In the normal healthy human brain, visual information is relayed from the lateral geniculate nucleus (LGN) to the primary visual cortex via the optic radiations
(for review, see Metzger et al.
- 5% supratentorially (typically in the optic radiations
Optic pathway gliomas can involve any portion of the visual pathway, including the hypothalamus, optic disc, nerve, chiasm, geniculate nucleus, and optic radiations
. Categorized as juvenile pilocytic astrocytomas, they account for 4-6% of all brain tumors in children, and the median age of diagnosis is 5-9 years [5, 53, 54].
Hemianopia due to the lesion in anterior optic tract is characteristically non congruous, while that due to pathology in posterior optic radiations
and occipital cortex are highly congruous1.
To quote Elisa Fazzi and her colleagues from Italy (2009): Cerebral visual impairment (CVI), a neurological disorder caused by damage to or malfunctioning of the retrogeniculate visual pathways (optic radiations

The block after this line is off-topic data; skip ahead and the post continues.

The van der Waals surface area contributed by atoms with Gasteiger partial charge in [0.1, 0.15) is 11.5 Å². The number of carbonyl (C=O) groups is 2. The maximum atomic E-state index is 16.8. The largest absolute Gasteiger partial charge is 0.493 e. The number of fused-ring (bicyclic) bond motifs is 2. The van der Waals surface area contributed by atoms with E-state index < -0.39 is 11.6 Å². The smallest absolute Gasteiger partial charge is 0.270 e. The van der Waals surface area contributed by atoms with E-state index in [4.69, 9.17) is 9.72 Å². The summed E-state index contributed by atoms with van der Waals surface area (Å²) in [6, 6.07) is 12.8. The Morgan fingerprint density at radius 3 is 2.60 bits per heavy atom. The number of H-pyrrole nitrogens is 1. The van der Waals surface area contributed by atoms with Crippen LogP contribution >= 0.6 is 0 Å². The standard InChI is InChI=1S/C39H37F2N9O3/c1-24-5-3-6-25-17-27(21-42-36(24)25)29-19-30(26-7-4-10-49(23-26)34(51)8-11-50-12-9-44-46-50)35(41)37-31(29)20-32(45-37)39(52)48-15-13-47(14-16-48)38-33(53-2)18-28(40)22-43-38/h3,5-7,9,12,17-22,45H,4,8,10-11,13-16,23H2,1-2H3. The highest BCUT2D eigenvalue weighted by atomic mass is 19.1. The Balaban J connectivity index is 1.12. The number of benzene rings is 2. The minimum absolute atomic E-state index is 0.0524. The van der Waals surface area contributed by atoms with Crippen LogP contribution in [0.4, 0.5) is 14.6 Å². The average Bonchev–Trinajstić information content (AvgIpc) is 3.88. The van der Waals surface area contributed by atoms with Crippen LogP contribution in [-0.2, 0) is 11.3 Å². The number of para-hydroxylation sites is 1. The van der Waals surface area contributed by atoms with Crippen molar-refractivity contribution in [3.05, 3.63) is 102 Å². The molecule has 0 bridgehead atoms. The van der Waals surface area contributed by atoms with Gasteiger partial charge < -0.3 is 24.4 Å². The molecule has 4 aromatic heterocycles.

, occipital cortex, visual associative areas) in the absence of major ocular disease, (1) has been extensively studied in recent years.
For example, unilateral damage to VI, the optic tract (the section of the pathway that relays information from the optic chiasm to the LGN), or the LGN itself can lead to contralateral homonymous hemianopia (see Figure 2b), (9) while unilateral damage to Meyer's loop of the optic radiations
often results in homonymous quadrantanopia (see Figure 2c).